New York has knocked me down. Bigtime. In a way, I knew it was happening almost as soon as I got here. And in a way, I’m just realizing it now. New York has absolutely kicked my ass since I moved here.
That’s what’s weird about it. It’s so easy to just survive here and feel like that’s an accomplishment. So you convince yourself that even though you’re not doing anything...hey, at least I’m doing nothing in the big city!
I think the big mistake I made moving here was forgetting that I’m not just a comic. I think that’s what comics forget when they move here.
I put off moving to New York for years because I wanted to feel like I was ready as a comic. I finally found that peace last fall, and I realized I was fully ready to come up here and take whatever the New York Comedy World had for me: failure, frustration, indifference - whatever. I knew why I was doing comedy. I knew why I loved stand-up. I didn’t just know I was ready - I knew why I was ready.
But I was so excited I wasn’t afraid of failing at stand-up anymore, I forgot that there were plenty of other things that could still overwhelm me. When I decided to move, I felt like McCauley Culkin in “Home Alone,” conquering his fear of his basement, and running out the front door to tell the world. "Hey! I’m not afraid anymore! DID YOU HEAR ME?? I SAID: I’M NOT AFRAID ANY-"
And then right as I was most confident, the non-comedy parts of life showed up and put me in my place, just like Kevin’s neighbor Old Man Marley and his shovel.
I’m realizing as I’m writing this that while I’ve gone through some pretty stressful life changes the past six months, that really doesn’t explain why I’ve been avoiding going out and doing stand-up since I moved here. So let’s just call this “New York Struggles, Theory 1” and try to be more honest with myself.
I’m not saying this isn’t a legitimate point - moving is always crazy, and moving to New York multiplies the shock to your system. Updating, shifting, changing, canceling, forwarding, signing, moving, setting up, settling down...it’s just a logistical nightmare that weighs you down for months. And that’s not to mention the emotional element of a move - you leave the life you were living behind, and have to basically start a new social life from scratch. Almost every job people get now is through someone putting in a good word for you, so when you move somewhere and don’t know anyone at first, it’s tough to find a job that isn’t pretty shitty. Especially if, like me, you’re so embarrassed by your uninspiring resume’ that you don’t follow-up on half the opportunities you do get.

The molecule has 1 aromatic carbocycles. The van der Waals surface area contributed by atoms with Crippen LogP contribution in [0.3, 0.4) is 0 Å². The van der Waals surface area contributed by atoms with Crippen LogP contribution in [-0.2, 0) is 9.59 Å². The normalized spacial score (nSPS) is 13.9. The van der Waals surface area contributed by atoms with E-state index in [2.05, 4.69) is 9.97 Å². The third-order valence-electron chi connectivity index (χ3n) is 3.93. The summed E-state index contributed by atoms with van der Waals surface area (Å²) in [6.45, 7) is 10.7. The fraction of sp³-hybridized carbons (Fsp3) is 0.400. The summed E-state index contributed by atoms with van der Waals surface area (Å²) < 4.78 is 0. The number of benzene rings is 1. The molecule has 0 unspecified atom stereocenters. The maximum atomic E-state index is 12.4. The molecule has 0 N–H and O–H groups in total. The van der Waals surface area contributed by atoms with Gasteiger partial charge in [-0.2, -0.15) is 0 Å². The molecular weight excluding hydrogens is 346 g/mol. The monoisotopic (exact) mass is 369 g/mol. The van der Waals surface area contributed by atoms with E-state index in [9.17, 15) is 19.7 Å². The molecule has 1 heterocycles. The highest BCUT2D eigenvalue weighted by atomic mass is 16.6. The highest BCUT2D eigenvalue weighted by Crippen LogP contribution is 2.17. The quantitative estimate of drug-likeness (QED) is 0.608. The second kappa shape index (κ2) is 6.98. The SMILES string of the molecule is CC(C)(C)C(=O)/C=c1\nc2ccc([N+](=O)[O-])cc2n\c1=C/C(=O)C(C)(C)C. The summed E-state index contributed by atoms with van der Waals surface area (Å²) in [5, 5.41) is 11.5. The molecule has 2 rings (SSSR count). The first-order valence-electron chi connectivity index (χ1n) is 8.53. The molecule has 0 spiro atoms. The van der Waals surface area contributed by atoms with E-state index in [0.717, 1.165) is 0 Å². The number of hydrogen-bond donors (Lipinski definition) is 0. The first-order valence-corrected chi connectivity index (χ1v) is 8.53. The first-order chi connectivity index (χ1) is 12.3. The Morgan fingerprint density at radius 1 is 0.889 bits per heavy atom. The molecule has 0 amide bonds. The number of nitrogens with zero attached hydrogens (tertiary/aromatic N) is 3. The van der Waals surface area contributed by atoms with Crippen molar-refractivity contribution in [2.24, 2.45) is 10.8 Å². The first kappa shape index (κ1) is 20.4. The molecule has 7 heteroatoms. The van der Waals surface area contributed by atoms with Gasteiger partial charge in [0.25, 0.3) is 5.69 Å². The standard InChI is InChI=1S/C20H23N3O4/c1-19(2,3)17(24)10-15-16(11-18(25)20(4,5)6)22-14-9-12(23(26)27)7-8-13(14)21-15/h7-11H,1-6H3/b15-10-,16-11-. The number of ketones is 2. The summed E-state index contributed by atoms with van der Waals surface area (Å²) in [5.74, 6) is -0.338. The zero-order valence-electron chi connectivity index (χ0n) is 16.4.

Oh yeah - and in addition to all that, when I moved here, I started living with my partner, which I’d never done before. She and I are still together, but if you’ve never co-habitated with your significant other, let me just say that it’s an...intense shift. You just don’t realize how different your life is. Most of it is positive, honestly - but it’s just another big shock to how you live your life.
So, yes. All of the overwhelming, life-is-hard crap has thrown me off some. But I knew that before this week. In fact, before this week, that was the bullet I had in the chamber of my Excuse Gun, ready to fire it at anyone who asked how New York was going. There’s more to the story, though. New York has knocked me down in a different way. It’s not as easy as I want it to be. As much as I’ve been trying not to admit it, I’ve just been scared.